Many computer users today use tools like Facebook MySpace to connect online. But some computer hobbyists still use pre-Web technologies to interact.
Before Facebook and MySpace transformed how we interact virtually, there was another kind of Internet — a 1980s network, where users connected via phone lines and communicated through simple lines of text.
And while that may sound outdated, that version of the Internet is still very much alive.
'A Lot More Elegant'
Pat McNameeking, a college student in Concord, N.H., is one champion of this throwback social network known as SDF, or Super Dimensional Fortress.
McNameeking, who goes by the handle Bulywif, connects to the Internet via an Ethernet cable threaded into his parents' basement. Telephone and cable wires are tangled around his setup.
Perched over a small laptop, McNameeking, 23, logs on. SDF is reminiscent of Facebook, Gmail and an online gaming site all rolled into one. But unlike any of those networks, there are no videos, pictures or even ads on the screen.
"This is a lot more elegant, I think," says McNameeking. "This is just text. There is no mouse; it's just all in a command line. Using a mouse and having windows and dragging stuff around is distracting," he says.
The Backbone Of The Early Internet
SDF, known as a public access UNIX system, is the Internet for people who actually understand how the Internet works.
Instead of websites, users are accessing a shared operating system. They can chat, email and post within the system, but only by typing in commands.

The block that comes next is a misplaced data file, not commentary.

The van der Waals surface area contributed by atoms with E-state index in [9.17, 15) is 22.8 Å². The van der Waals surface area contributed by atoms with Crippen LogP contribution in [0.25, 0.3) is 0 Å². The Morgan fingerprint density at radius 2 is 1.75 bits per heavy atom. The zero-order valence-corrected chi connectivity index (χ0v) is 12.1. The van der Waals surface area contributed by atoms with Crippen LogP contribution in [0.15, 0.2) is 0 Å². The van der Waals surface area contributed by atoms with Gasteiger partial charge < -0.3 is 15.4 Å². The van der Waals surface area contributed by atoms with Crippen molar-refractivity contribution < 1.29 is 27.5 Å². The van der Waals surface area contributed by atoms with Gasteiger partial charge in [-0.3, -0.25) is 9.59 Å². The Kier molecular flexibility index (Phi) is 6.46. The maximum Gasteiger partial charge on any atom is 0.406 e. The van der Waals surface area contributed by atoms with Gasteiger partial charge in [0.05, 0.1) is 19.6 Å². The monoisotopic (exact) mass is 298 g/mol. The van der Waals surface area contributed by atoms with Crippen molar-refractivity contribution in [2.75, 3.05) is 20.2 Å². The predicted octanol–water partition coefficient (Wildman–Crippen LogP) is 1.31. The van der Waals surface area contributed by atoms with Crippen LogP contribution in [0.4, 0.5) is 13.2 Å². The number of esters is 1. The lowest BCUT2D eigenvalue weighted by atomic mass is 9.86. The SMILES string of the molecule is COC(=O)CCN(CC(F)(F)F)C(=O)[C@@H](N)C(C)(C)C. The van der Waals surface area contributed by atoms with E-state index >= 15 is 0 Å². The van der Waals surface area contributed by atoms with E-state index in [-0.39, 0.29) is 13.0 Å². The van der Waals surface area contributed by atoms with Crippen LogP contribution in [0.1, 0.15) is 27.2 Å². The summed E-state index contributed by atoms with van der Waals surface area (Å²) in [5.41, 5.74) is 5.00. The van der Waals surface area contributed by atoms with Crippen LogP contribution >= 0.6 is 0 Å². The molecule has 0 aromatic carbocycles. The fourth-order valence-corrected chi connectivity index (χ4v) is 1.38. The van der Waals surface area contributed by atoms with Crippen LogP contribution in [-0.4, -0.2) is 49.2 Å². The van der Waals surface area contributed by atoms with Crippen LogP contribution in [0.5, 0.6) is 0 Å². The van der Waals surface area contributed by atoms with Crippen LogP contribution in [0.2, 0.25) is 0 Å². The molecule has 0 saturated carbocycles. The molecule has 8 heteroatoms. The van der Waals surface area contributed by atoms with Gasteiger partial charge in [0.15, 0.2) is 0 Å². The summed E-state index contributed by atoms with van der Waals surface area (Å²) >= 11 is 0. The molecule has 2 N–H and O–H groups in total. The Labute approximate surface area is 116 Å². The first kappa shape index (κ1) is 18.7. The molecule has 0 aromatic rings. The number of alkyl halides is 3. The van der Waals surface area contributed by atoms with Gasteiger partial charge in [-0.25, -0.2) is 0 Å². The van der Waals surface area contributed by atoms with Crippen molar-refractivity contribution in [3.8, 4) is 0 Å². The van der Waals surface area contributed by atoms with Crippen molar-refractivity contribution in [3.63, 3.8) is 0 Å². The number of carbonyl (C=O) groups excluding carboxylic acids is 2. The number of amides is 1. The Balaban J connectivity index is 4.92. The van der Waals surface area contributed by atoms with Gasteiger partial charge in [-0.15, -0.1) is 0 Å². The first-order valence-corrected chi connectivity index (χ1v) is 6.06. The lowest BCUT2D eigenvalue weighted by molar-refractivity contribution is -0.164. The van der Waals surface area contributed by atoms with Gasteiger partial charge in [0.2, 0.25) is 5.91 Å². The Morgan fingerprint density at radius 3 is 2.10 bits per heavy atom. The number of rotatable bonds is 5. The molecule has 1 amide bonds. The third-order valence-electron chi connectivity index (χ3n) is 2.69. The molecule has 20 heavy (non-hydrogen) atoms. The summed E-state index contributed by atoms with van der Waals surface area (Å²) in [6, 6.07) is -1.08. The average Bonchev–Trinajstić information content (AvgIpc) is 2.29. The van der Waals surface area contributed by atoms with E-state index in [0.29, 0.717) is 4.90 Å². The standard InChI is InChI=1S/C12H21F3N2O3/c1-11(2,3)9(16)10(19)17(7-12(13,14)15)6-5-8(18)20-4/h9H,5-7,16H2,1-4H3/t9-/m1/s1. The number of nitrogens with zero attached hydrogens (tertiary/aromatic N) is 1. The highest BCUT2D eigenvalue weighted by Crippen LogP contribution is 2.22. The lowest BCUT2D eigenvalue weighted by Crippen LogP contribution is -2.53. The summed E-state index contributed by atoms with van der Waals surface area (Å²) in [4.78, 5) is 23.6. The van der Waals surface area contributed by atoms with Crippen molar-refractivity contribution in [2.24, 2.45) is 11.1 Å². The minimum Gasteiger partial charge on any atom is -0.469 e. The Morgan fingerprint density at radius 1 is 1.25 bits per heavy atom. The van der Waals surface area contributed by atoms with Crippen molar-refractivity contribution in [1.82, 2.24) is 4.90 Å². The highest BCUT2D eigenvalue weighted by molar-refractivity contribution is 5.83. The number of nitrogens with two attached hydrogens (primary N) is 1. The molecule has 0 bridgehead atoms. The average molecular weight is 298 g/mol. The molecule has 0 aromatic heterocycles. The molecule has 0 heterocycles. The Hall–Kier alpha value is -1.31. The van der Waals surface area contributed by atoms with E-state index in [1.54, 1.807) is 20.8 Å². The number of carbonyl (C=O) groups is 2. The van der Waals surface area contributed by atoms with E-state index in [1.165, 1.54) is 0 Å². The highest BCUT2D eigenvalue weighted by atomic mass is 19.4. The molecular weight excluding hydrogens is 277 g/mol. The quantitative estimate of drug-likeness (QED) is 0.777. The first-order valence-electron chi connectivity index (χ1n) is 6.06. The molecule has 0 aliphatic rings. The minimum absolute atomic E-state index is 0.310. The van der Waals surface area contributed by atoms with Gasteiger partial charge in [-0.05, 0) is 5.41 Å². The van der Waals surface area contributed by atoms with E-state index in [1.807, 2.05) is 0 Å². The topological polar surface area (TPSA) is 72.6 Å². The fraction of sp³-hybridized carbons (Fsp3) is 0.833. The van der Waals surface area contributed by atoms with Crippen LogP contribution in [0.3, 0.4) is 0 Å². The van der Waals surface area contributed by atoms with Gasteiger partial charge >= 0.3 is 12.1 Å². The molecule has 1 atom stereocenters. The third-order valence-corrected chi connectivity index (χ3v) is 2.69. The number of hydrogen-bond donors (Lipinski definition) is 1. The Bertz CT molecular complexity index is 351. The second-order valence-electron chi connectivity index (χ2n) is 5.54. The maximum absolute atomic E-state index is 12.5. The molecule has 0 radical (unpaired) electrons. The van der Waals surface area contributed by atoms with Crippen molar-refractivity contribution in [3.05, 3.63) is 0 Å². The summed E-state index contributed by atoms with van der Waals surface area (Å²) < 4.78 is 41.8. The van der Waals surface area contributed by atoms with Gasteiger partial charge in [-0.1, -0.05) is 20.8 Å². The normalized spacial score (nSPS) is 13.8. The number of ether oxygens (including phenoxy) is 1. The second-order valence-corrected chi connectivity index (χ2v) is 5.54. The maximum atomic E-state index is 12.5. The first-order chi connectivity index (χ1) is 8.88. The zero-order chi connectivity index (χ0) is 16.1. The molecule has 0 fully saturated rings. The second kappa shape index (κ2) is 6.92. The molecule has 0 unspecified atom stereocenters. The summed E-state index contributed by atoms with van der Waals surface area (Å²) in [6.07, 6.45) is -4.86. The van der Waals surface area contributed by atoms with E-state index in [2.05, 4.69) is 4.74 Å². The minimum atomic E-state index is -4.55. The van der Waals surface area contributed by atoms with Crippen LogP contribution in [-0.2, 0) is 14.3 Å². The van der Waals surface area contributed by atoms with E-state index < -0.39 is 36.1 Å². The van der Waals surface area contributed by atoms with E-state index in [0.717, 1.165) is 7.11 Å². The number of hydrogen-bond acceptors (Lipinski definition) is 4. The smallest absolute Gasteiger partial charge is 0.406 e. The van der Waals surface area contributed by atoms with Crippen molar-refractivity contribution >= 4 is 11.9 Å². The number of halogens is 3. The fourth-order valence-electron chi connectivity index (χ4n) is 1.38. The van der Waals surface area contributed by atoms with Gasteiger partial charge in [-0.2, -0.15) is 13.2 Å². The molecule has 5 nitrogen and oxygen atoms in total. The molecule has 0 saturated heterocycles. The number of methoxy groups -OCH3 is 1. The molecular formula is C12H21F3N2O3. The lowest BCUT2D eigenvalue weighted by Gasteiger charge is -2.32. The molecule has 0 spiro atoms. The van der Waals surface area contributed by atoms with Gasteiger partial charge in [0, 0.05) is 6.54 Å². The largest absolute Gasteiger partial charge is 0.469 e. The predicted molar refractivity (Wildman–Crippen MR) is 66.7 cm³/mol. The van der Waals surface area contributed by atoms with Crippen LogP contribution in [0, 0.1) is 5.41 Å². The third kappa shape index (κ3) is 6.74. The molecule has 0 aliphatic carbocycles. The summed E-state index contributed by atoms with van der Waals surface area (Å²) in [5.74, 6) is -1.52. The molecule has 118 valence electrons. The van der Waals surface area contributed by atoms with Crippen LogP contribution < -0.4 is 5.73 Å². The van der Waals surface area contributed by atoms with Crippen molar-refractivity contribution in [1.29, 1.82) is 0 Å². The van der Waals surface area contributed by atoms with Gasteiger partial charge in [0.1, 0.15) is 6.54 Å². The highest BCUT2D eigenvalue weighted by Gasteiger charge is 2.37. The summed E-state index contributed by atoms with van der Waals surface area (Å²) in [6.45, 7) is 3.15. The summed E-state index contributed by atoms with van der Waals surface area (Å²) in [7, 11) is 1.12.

SDF has been around since 1987 and currently has about 30,000 members. But at one time, this type of computing was the Internet.
Rod Fleischman, a computer scientist and Internet expert, says that these types of systems were once extremely popular. "They were the alternative to AOL and CompuServe back in the early days," Fleischman says. "But nowadays, they are ... very obscure."
They were also frequently used to share porn and pirated materials, he says. "These little areas of the Internet that are not particularly popular are great places for nefarious characters."
Most of that business has since migrated onto the mainstream Web — along with more mainstream — and legal — social networking activities.
When Virtual Friends Were Real Friends
Today, SDF is primarily just a hangout for — and community of — computer hobbyists from around the globe.
That's another difference from the 1980s, when SDF users still connected via land-line phones. They would usually only communicate with users with local phone numbers, to avoid paying long distance charges.
Because users were typically in the same area code, it was common for them to get together in person. Online friends actually became real friends.
Today, the global SDF network makes that more difficult, but users still occasionally meet up in person. McNameeking, for one, likes the idea.
"I think that would be really cool," he says. "I haven't come across anyone in Concord, N.H. If I did, I would love to meet up with them."
Fleischman says this type of computing will never completely fade away. There will always be users, he says, who are willing to trade the bells and whistles of websites for the simple elegance of code.
But because navigating SDF requires some serious computer know-how, it is likely to stay relegated to the Internet's basement.